...unless you have devices that connect to both the specified range and wifi, or the specified range and 3/4G or the specified range and a wired connection, etc. Even if such devices weren't commercially available, a determined person could certainly create one.

          The risk is slim and abuse unlikely, but it's funny how in trying to explain away why there's no problem, you identify the exact places where the risk exists. It's probably a concern over nothing, but the risk exists and it's the same risk that exists with IoT devices, albeit on a much more localised scale.

          reply to this | link to this | view in chronology ]

          • icon
            Whatever (profile), 6 Oct 2016 @ 5:42am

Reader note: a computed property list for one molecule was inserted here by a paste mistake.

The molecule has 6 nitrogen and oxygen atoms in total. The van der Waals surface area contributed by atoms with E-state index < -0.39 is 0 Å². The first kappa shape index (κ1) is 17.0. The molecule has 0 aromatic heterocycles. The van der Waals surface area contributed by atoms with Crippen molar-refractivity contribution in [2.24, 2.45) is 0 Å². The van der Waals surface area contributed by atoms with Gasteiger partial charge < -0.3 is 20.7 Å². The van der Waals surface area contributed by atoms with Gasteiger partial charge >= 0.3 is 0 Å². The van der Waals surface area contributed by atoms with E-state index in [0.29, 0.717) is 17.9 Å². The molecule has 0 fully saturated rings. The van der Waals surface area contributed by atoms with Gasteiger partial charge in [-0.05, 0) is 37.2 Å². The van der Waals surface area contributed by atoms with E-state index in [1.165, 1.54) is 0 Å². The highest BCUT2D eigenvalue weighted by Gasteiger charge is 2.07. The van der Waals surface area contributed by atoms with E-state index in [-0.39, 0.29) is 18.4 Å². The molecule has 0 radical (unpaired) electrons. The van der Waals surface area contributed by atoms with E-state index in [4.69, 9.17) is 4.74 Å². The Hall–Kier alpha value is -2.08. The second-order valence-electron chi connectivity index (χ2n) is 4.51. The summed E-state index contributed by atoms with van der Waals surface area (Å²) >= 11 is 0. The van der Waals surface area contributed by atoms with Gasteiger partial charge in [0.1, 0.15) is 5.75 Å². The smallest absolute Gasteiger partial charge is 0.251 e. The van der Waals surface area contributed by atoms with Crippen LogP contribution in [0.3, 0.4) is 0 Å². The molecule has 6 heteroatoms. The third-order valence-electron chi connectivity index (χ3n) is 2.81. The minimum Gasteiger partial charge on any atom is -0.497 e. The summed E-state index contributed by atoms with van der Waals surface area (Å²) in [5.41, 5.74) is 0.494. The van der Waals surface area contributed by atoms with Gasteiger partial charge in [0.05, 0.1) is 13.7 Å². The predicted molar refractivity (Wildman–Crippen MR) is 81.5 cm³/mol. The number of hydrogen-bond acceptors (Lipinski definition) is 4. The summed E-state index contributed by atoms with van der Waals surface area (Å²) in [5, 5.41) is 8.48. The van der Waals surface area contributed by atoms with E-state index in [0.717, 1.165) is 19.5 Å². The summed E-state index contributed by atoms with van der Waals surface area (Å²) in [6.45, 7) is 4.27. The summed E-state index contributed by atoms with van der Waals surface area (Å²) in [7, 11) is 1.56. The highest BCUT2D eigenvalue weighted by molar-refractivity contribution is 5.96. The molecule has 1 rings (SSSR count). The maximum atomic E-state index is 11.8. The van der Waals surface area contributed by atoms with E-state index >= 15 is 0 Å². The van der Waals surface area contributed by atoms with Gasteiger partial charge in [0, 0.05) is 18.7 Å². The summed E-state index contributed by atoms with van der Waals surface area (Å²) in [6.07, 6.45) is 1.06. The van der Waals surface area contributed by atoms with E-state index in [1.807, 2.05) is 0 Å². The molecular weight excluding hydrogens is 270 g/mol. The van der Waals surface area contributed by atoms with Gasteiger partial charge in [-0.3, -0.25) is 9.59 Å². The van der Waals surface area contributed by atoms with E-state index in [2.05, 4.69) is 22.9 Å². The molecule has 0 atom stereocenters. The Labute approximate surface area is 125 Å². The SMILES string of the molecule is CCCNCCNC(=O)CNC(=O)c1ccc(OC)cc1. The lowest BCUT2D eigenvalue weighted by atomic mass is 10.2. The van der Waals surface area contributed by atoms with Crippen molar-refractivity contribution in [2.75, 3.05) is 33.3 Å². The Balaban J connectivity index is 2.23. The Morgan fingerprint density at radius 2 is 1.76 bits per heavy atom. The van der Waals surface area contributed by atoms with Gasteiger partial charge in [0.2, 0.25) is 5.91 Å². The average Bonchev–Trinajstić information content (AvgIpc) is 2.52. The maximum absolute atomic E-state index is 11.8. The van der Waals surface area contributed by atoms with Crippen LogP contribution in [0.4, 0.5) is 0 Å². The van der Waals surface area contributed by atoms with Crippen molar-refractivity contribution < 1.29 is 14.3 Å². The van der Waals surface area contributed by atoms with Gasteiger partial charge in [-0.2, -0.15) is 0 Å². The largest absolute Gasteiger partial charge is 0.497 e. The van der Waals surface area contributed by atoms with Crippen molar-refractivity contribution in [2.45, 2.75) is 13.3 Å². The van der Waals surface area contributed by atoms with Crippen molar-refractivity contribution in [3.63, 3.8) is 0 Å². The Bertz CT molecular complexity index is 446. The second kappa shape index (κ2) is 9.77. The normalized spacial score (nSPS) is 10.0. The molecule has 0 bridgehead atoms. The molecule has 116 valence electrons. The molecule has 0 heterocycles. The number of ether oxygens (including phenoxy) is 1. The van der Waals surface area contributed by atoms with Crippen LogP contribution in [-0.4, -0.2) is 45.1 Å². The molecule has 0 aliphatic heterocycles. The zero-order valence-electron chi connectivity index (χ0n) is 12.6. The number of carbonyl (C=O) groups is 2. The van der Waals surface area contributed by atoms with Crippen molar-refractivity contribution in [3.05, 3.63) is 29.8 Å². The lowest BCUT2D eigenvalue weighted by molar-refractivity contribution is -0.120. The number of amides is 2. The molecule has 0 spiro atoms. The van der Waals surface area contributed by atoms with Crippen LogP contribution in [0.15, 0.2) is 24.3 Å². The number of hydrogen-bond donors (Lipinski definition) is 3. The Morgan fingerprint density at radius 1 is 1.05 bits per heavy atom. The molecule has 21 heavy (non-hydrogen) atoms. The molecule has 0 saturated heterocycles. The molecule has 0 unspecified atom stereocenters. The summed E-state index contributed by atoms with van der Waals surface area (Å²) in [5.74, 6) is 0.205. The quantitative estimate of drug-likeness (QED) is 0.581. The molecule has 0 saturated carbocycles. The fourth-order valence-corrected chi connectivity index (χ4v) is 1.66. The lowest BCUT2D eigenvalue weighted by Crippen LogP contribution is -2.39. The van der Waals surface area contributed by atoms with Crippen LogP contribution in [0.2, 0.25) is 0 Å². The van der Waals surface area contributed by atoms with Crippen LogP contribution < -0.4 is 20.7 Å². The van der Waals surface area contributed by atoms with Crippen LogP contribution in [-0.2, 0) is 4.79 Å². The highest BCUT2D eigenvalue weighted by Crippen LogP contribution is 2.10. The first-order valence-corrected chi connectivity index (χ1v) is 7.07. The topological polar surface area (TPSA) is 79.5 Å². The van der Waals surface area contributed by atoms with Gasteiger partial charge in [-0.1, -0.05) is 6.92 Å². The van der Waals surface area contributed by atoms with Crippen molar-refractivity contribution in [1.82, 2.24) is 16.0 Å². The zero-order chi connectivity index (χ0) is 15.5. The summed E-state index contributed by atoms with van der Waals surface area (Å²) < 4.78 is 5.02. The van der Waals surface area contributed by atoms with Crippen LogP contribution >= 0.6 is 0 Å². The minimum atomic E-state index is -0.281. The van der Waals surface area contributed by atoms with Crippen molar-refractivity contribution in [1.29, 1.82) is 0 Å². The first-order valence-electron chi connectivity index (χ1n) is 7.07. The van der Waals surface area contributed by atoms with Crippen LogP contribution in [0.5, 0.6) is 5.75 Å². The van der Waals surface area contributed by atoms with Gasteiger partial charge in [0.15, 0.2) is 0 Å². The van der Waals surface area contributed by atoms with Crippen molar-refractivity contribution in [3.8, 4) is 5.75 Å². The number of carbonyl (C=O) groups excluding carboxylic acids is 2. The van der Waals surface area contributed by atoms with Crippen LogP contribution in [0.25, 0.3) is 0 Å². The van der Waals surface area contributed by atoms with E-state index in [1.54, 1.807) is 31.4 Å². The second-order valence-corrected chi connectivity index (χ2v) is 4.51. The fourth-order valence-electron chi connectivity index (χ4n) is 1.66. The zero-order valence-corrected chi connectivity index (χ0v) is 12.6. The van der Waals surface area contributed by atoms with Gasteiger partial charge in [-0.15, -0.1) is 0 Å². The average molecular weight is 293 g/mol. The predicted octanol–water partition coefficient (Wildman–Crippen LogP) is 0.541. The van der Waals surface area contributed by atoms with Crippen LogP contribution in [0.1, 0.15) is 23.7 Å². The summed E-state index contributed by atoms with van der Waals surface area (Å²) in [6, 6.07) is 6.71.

Re: Re: Re: Re:

            "unless you have devices that connect to both the specified range and wifi, or the specified range and 3/4G or the specified range and a wired connection, etc. Even if such devices weren't commercially available, a determined person could certainly create one."

            Please pay attention Paul - it's a bi-directional communication. it doesn't matter how much you turn up the INCOMING power, the device replying has a range of a few feet. It's not in the wifi band, it's in a band just near cellular generally reserved for low power remote controls and similar devices.